By fifty, propelled by the enthusiasm and a tenacity for scaled-down constructions, Norman embarked on a long, pleasurable commitment to model-making.
The acute skills and knowledge of such a specialized hobby influenced Norman to briefly join the Wheelwrites, a union of twenty like-minded contributors from where he initially saw an advertisement for purchasing the building-plans for various models. The club could also patent other, generally unavailable blueprints. Sadly, lacking a legacy of a younger generation, the club disbanded in October 2018 after 23 years and 70 editions.
For a while, ideas developed beyond the scope of a hobbyist, leaning closer to the domain of business. But the concrete reality of each model absorbing vast amounts of time in their building made it unviable. Of course, the amount of care and detail, diligently applied, quickly conceived a sentimental value. An attachment that will keep his crafted legacy a private affair, immune to the exposure of exhibitions and museums.
The craft shows of Penshurst and Laughton aroused a keen interest into the works of like-minded artisans. Exhibiting hand-made curios from elaborate stands and uniformed rows of tables, fermenting an opportunity to promote and sell to a conveyor-belt of passing spectators. The only drawback from Norman’s point of view was the depressing thought of having to stay put all day long. Obliged more, to ‘get on’ than the mundane motion of waiting. Patience it appeared, had numerous interpretations.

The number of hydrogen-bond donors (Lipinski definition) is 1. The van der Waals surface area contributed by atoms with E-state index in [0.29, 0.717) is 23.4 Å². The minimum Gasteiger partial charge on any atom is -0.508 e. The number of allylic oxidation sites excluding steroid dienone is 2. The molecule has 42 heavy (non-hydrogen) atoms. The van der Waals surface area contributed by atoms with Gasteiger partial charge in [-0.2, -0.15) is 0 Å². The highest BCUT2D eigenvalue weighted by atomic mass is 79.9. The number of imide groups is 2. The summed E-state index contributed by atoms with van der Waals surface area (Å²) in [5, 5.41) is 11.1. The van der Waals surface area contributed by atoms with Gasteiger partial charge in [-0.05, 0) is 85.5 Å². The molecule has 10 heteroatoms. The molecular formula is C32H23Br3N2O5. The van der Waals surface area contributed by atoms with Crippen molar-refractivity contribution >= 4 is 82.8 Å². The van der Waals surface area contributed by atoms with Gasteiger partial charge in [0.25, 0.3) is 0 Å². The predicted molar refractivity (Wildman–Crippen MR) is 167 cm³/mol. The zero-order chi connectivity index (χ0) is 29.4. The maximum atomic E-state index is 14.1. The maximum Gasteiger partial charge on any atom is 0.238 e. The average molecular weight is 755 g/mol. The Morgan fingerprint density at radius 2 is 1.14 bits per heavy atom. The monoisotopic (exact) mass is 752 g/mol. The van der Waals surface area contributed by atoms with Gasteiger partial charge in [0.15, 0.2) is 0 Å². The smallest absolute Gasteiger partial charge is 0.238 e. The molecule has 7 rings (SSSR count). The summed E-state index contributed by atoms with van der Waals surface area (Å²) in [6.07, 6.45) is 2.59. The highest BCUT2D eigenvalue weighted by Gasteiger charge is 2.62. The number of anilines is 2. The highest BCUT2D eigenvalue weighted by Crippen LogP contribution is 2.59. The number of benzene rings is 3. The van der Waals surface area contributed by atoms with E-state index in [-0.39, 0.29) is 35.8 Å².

Through a large glass cabinet, the eye of the voyeur drifted into a Georgian lounge, fitted with floor to ceiling mahogany units, only interrupted by a white lintel fireplace. Tiny Lilliput furniture filled the room, replete with polished ornaments, a coffee tray and candelabra. A dolls house without the dolls and a further showcase of the varied talent that Norman could cleverly put his hands too. Above the gentrified room, front wheels bearing right stands a Forest Dean Wagon. Commanding a majestic stance befitting a royal coach. Lower down stretched across the second shelf of a high dresser is a Farm Tip cart, whose central body could tip backwards -a design adopted in today’s pickup truck. Norman had gone further, fitting the cart with fashioned cylinders of wood, mimicking a full cargo of logs.